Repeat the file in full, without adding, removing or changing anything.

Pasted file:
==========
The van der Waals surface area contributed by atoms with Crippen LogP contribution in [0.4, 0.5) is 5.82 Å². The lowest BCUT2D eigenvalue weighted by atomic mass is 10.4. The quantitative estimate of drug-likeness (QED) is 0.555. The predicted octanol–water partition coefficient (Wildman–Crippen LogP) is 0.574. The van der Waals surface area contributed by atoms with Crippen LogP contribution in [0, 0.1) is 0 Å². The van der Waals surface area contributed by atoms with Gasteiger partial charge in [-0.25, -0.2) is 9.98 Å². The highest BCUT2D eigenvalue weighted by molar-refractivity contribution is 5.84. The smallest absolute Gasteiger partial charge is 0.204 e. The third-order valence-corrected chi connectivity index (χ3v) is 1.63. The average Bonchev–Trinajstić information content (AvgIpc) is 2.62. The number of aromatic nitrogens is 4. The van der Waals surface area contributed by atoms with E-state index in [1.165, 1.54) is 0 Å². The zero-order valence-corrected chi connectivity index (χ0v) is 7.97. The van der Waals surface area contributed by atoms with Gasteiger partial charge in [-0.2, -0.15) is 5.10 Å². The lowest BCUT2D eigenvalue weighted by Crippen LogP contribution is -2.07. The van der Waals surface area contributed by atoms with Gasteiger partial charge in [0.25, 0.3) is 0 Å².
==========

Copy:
The van der Waals surface area contributed by atoms with Crippen LogP contribution in [0.4, 0.5) is 5.82 Å². The lowest BCUT2D eigenvalue weighted by atomic mass is 10.4. The quantitative estimate of drug-likeness (QED) is 0.555. The predicted octanol–water partition coefficient (Wildman–Crippen LogP) is 0.574. The van der Waals surface area contributed by atoms with Crippen LogP contribution in [0, 0.1) is 0 Å². The van der Waals surface area contributed by atoms with Gasteiger partial charge in [-0.25, -0.2) is 9.98 Å². The highest BCUT2D eigenvalue weighted by molar-refractivity contribution is 5.84. The smallest absolute Gasteiger partial charge is 0.204 e. The third-order valence-corrected chi connectivity index (χ3v) is 1.63. The average Bonchev–Trinajstić information content (AvgIpc) is 2.62. The number of aromatic nitrogens is 4. The van der Waals surface area contributed by atoms with E-state index in [1.165, 1.54) is 0 Å². The zero-order valence-corrected chi connectivity index (χ0v) is 7.97. The van der Waals surface area contributed by atoms with Gasteiger partial charge in [-0.2, -0.15) is 5.10 Å². The lowest BCUT2D eigenvalue weighted by Crippen LogP contribution is -2.07. The van der Waals surface area contributed by atoms with Gasteiger partial charge in [0.25, 0.3) is 0 Å².